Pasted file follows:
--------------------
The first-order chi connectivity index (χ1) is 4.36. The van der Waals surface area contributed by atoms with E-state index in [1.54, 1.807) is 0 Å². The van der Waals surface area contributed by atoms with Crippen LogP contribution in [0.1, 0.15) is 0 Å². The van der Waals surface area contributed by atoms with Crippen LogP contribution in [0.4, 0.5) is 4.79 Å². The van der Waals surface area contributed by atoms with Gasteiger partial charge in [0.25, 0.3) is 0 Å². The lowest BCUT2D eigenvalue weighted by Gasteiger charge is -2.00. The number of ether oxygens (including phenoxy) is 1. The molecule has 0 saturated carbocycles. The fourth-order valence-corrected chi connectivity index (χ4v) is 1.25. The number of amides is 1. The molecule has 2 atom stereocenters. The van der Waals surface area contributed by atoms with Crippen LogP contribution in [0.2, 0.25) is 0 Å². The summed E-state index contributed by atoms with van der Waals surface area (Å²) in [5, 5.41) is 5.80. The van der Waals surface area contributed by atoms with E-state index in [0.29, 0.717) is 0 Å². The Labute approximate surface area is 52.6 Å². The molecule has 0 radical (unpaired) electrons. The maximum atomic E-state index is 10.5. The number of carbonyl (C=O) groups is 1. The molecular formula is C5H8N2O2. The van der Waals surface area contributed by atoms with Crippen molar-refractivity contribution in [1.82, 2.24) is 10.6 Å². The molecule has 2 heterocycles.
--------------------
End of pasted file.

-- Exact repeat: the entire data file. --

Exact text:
The first-order chi connectivity index (χ1) is 4.36. The van der Waals surface area contributed by atoms with E-state index in [1.54, 1.807) is 0 Å². The van der Waals surface area contributed by atoms with Crippen LogP contribution in [0.1, 0.15) is 0 Å². The van der Waals surface area contributed by atoms with Crippen LogP contribution in [0.4, 0.5) is 4.79 Å². The van der Waals surface area contributed by atoms with Gasteiger partial charge in [0.25, 0.3) is 0 Å². The lowest BCUT2D eigenvalue weighted by Gasteiger charge is -2.00. The number of ether oxygens (including phenoxy) is 1. The molecule has 0 saturated carbocycles. The fourth-order valence-corrected chi connectivity index (χ4v) is 1.25. The number of amides is 1. The molecule has 2 atom stereocenters. The van der Waals surface area contributed by atoms with Crippen LogP contribution in [0.2, 0.25) is 0 Å². The summed E-state index contributed by atoms with van der Waals surface area (Å²) in [5, 5.41) is 5.80. The van der Waals surface area contributed by atoms with E-state index in [0.29, 0.717) is 0 Å². The Labute approximate surface area is 52.6 Å². The molecule has 0 radical (unpaired) electrons. The maximum atomic E-state index is 10.5. The number of carbonyl (C=O) groups is 1. The molecular formula is C5H8N2O2. The van der Waals surface area contributed by atoms with Crippen molar-refractivity contribution in [1.82, 2.24) is 10.6 Å². The molecule has 2 heterocycles.